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From glacial refugia to hydrological microrefugia: factors and processes driving the persistence of the climate relict tree Zelkova sicula

Citation

Garfi, Giuseppe (2022), From glacial refugia to hydrological microrefugia: factors and processes driving the persistence of the climate relict tree Zelkova sicula, Dryad, Dataset, https://doi.org/10.5061/dryad.np5hqbzs1

Abstract

With only two tiny populations, the climate relict Zelkova sicula (Sicily, Italy) is one of the rarest trees in the world. It also represents the most marginal member of genus Zelkova that was widespread in the broadleaved forests thriving in warm-temperate climates throughout Eurasia until the Last Glacial Age. Occurring at the westernmost range of the genus under typical Mediterranean climate, the micro-topographic settings have always appeared crucial for the survival of this Sicilian relict. However, the factors and processes actually involved in its persistence in the current refugia, as well as the response of similar relict trees in arid environments are poorly understood worldwide. In the aim to elucidate these aspects, in the two sites hosting Z. sicula analyses of topographical attributes were combined with investigations on soil moisture dynamics. Additionally, plants’ growth and spatial distribution patterns were analysed to detect fine-scale differences between populations and assess the possible ecological amplitude of the species.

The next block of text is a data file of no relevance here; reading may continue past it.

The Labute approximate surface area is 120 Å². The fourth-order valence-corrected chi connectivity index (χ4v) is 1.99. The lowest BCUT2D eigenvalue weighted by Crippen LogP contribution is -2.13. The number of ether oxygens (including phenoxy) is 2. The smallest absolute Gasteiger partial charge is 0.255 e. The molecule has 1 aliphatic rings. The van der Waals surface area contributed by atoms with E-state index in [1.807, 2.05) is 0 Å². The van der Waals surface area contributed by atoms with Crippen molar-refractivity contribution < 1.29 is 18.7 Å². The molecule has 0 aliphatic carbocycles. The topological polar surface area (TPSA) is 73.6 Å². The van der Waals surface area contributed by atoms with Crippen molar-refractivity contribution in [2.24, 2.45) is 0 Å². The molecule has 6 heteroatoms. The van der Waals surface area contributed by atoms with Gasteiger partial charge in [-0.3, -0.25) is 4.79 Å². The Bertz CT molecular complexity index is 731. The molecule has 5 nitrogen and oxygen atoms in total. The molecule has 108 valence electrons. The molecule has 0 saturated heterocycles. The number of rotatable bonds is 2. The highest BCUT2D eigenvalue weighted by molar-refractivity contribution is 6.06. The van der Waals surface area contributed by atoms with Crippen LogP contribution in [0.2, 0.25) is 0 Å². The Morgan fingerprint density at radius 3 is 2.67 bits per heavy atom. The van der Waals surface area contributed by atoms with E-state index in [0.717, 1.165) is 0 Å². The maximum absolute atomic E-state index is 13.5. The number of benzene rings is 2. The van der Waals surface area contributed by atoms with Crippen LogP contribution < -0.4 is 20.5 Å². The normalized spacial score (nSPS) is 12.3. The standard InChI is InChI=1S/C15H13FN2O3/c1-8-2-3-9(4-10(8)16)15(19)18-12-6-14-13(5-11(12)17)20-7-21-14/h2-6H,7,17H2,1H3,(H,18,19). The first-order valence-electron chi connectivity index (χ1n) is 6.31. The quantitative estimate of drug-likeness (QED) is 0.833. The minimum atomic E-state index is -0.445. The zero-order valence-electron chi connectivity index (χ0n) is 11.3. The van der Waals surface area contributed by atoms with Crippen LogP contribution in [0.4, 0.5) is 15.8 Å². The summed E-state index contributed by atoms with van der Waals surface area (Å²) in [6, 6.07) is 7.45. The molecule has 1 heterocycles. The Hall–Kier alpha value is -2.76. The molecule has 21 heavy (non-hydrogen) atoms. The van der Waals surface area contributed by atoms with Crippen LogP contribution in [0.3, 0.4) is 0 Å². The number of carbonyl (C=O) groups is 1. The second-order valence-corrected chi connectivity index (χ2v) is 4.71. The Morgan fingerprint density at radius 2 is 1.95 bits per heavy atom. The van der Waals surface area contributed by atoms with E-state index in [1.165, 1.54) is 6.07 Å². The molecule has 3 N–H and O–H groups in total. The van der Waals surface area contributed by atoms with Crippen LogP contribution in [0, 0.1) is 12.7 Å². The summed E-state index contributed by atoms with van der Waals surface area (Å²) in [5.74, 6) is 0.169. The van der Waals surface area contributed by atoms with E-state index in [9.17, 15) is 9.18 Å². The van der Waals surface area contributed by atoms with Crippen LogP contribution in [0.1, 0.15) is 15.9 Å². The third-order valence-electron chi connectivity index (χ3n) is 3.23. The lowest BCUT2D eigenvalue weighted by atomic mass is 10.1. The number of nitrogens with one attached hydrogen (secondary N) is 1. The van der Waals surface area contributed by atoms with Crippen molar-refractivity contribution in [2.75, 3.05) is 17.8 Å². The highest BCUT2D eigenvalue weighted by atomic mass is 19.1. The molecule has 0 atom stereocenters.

Results revealed that convergent topographies are basic determinants of microrefugia in arid environments. Within the investigated sites, underground moisture never decreases below 25%, buffering seasonal rainfall fluctuations. Therefore, hydrological microrefugia play a key-role in decoupling from regional climate, supporting the target species in coping with an unsuitable climatic envelope. Additionally, the inter-population variability of biometric attributes showed that individual growth is site-dependent and the species retains a relative ecological plasticity, whereas the strongly clumped spatial patterns confirmed the exclusive vegetative propagation and the common clonal growth. On one hand, deeply incised landforms have acted as effective hydrologic microrefugia, on the other clonality coupled with triploidy supposedly improved the resistance of Z. sicula to harsh environments, though entailing inability to reproduce sexually. Most likely, sterility and environmental/physical barriers prevent since millennia this relict from leaving the last suitable microrefugia, resulting in the two current rear-edge populations.

Methods

This data is supplemented to: Garfì et al., From glacial refugia to hydrological microrefugia: factors and processes driving the persistence of the climate relict tree Zelkova sicula. Ecology and Evolution

Funding

European Commission, Award: Project LIFE10 NAT/IT/000237 Zelkov@zione